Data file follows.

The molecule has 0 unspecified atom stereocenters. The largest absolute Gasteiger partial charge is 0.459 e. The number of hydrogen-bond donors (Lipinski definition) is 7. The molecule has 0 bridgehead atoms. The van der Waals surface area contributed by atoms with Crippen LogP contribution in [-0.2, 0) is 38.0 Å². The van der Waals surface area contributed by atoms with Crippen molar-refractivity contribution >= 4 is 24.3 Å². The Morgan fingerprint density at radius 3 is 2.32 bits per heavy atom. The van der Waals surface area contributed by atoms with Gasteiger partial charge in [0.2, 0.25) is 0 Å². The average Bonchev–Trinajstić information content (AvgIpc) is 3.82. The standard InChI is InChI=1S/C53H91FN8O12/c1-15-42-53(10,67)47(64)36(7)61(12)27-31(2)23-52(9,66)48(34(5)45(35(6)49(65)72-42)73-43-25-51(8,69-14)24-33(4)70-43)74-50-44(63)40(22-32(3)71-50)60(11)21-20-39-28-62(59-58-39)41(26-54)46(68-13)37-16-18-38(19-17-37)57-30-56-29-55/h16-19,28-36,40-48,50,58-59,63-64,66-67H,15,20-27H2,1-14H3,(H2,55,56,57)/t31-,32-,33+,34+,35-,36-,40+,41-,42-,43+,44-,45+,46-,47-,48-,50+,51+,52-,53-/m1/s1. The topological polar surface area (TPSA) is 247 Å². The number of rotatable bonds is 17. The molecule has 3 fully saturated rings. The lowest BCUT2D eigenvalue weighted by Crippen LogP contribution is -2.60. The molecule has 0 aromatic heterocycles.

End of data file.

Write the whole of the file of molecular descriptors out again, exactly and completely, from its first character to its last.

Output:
The molecule has 0 unspecified atom stereocenters. The largest absolute Gasteiger partial charge is 0.459 e. The number of hydrogen-bond donors (Lipinski definition) is 7. The molecule has 0 bridgehead atoms. The van der Waals surface area contributed by atoms with Crippen LogP contribution in [-0.2, 0) is 38.0 Å². The van der Waals surface area contributed by atoms with Crippen molar-refractivity contribution >= 4 is 24.3 Å². The Morgan fingerprint density at radius 3 is 2.32 bits per heavy atom. The van der Waals surface area contributed by atoms with Gasteiger partial charge in [0.2, 0.25) is 0 Å². The average Bonchev–Trinajstić information content (AvgIpc) is 3.82. The standard InChI is InChI=1S/C53H91FN8O12/c1-15-42-53(10,67)47(64)36(7)61(12)27-31(2)23-52(9,66)48(34(5)45(35(6)49(65)72-42)73-43-25-51(8,69-14)24-33(4)70-43)74-50-44(63)40(22-32(3)71-50)60(11)21-20-39-28-62(59-58-39)41(26-54)46(68-13)37-16-18-38(19-17-37)57-30-56-29-55/h16-19,28-36,40-48,50,58-59,63-64,66-67H,15,20-27H2,1-14H3,(H2,55,56,57)/t31-,32-,33+,34+,35-,36-,40+,41-,42-,43+,44-,45+,46-,47-,48-,50+,51+,52-,53-/m1/s1. The topological polar surface area (TPSA) is 247 Å². The number of rotatable bonds is 17. The molecule has 3 fully saturated rings. The lowest BCUT2D eigenvalue weighted by Crippen LogP contribution is -2.60. The molecule has 0 aromatic heterocycles.